This week I’m going to explore some productivity tips and tricks. Productivity is a topic I’m very passionate about probably because I recognize how much much there is that I want to do and how many things there are to distract me from doing what I really want to do. Left to myself, I’ll fail miserably or end up working much harder than I need to.

About fifteen years ago, I was introduced to an idea that would later have huge implications for me. It’s actually a simple chart/matrix the helps you understand how to best spend your time. Although I’ve know this idea for years, it’s only been in recent years that I’ve been more intentional by planning my day according to this chart.

The chart/matrix is the “Time Management Matrix” popularized by Stephen Covey in his book, “7 Habits of Highly Effective people. Here’s the chart:


Essentially, you have four quadrants where every task/event/activity comes from.

You have Urgent and Non-Urgent columns as well as Emergency and Non-Emergency columns. Let’s look at all four individual quadrants.

  1. Quadrant One is your Urgent/Important tasks. They’re things you have to do. If you don’t, everything will fall apart. The problem is that these things are generally not strategic. They’re fires, but they’re fires you have to put out because they’re really important. In ministry, these things are important phone calls/emails, maybe impromptu meetings called by your manager or the crisis that impacts families in your ministry. These things are going to happen and you rarely know when. They’re going to happen, so it’s best to plan for them. Know that you’re going to have to spend time in quadrant one, so leave room in your schedule for these emergencies.
  2. Quadrant Three is your Urgent/Not Important tasks. Usually, this is someone else’s emergency. These are many of your emails and phone calls. There’s an urgency because our voicemail and inbox feels a little out of control and we’re tempted to put out these fires because we don’t like fires. They’re the distractions of a busy office or notifications constantly going off on your phone. It’s important to remember… these tasks are not important. If there’s something you are not going to get done today, it should be something from this quadrant.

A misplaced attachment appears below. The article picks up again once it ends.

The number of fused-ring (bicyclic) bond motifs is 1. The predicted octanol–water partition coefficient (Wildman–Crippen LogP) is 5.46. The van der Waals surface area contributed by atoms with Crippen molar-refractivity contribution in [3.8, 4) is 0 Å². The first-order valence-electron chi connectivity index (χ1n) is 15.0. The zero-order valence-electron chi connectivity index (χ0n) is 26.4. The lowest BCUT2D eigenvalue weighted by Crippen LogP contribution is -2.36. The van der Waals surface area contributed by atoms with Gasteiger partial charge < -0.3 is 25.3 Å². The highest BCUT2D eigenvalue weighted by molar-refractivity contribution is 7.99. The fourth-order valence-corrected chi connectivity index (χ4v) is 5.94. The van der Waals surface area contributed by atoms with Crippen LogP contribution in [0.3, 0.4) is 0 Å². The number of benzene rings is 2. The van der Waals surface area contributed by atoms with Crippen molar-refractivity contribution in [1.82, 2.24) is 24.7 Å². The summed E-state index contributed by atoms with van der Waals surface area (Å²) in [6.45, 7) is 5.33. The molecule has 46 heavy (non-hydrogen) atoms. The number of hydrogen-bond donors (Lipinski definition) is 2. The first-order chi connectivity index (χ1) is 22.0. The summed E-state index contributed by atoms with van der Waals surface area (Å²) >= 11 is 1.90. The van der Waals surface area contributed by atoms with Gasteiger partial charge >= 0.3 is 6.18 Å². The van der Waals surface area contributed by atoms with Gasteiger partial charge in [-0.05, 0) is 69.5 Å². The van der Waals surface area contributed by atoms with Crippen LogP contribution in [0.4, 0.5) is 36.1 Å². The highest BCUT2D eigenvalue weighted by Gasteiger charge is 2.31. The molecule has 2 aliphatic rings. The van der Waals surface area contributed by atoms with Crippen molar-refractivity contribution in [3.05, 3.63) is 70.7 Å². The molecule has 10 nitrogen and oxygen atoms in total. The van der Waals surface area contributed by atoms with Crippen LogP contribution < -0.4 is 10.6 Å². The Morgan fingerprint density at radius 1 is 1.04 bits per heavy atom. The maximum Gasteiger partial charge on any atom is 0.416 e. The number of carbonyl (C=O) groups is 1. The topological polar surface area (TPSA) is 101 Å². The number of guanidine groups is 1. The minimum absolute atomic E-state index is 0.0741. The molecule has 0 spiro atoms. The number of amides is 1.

3. Quadrant Four is your Not Urgent/Not Important tasks. Here are some examples: facebook, instagram, many of your emails, re-organizing your desk. It’s inevitable that you’ll spend time here, but spend time here on purpose. You’ll find your most productive work happening when you take breaks. Five to fifteen minutes in quadrant four make excellent breaks. When limited times Quadrant Four happens on purpose, that’s wonderful,but if you find yourself getting sucked into 45 minutes on facebook after lunch – something is broken.
  4. Quadrant Two is the best quadrant. It’s the Not Urgent/Important tasks. These are the most strategic tasks you can accomplish in a day. This might be the two hours you spend re-evaluating and redesigning your volunteer on boarding process that will address how long your volunteers serve. It’s those tasks you’ve been wanting to do for months, the tasks you believe will make a big impact on your ministry – but you just never seem to have the time. They’re not fires. It’s the tasks you just wish you had more time for.

A few weeks ago, I wrote about eating frogs for breakfast every morning. This is simply the process of setting aside your best hours every morning to focus on Quadrant Two.

Think about your typical day. What percentage of your time are you spending in each quadrant? What are ways that you can spend more time in Quadrant Two? What are ways that you can delegate or stop doing the items in Quadrant Three? How can you become more purposeful about the items in Quadrant Four, so they don’t take away from what really matters?